Acceptance and perceived value of non-invasive malaria diagnostic tests in malaria-endemic countries

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Background: The diagnosis of malaria, using microscopy or rapid diagnostic tests (RDTs), requires the collection of capillary blood. This procedure is relatively simple to perform but invasive and poses potential risks to patients and health workers, arising from the manipulation of potentially infectious bodily fluids. Less or non-invasive diagnostic tests, based on urine, saliva or requiring no sampling, have the potential to generate less discomfort for the patient and to offer simpler and less risky testing procedures that could be safely performed by untrained staff or even self-performed. To explore the potential acceptance and perceived value of such non-invasive tests, an online, international survey was conducted to gather feedback from National Malaria Control Programme (NMCP) representatives. Methods: An online survey comprising nineteen questions, available in English, French or Spanish, was emailed to 300 individuals who work with NMCPs in malaria-endemic countries. Answers were collected between November and December 2017; responses were qualitatively analysed to identify key themes and trends and quantitatively analysed to determine average values stratified by region. Results: Responses were received from 70 individuals, from 33 countries. Approximately half of the respondents (52 %) considered current blood-based tests for malaria to be minimally invasive and non-problematic in their setting. For these participants, non-invasive tests would only be of interest if they brought additional performance improvements, as compared with the performance of microscopy and RDTs. Most respondents were of the view that saliva-based (80 %) and urine-based (66 %) tests would be more readily acceptable among children than blood-based tests. Potential use-case scenarios of interest for both saliva- and urine-based tests were ease-of-testing by community health workers, additional surveillance, self-testing, and outbreak investigation. Many respondents (41 %) thought that if saliva-based tests retailed at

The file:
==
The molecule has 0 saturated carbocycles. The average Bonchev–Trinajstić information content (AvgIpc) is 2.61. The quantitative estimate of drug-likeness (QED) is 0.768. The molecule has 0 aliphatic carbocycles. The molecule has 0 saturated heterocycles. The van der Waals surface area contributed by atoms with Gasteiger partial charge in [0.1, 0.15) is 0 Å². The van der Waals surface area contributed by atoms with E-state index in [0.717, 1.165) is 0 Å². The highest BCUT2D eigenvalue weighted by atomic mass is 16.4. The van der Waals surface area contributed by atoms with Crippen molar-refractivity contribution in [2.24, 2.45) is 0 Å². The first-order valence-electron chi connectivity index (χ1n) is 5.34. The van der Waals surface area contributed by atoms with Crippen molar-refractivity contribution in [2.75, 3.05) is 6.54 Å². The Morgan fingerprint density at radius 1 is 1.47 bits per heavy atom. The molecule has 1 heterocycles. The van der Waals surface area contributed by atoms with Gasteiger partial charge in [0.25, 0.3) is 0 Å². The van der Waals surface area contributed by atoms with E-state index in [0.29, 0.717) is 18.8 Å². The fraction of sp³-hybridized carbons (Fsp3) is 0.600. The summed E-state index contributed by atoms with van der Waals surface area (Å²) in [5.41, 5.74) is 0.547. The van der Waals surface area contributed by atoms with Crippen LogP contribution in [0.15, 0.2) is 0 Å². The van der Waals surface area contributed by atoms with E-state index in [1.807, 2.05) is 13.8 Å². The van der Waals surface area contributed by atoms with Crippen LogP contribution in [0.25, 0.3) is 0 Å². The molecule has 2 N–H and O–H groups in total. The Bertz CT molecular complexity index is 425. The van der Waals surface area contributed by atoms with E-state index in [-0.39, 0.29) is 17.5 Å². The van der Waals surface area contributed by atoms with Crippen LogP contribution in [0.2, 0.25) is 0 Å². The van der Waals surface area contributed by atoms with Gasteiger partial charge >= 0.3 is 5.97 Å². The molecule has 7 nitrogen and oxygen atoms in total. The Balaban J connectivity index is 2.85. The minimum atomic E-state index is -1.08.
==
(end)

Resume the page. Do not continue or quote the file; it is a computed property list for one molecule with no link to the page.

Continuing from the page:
Owusu, E. D. A., Campillo, A., Daily, J., & Ding, X. C. (2021). Acceptance and perceived value of non-invasive malaria diagnostic tests in malaria-endemic countries. Malaria Journal, 20(1).

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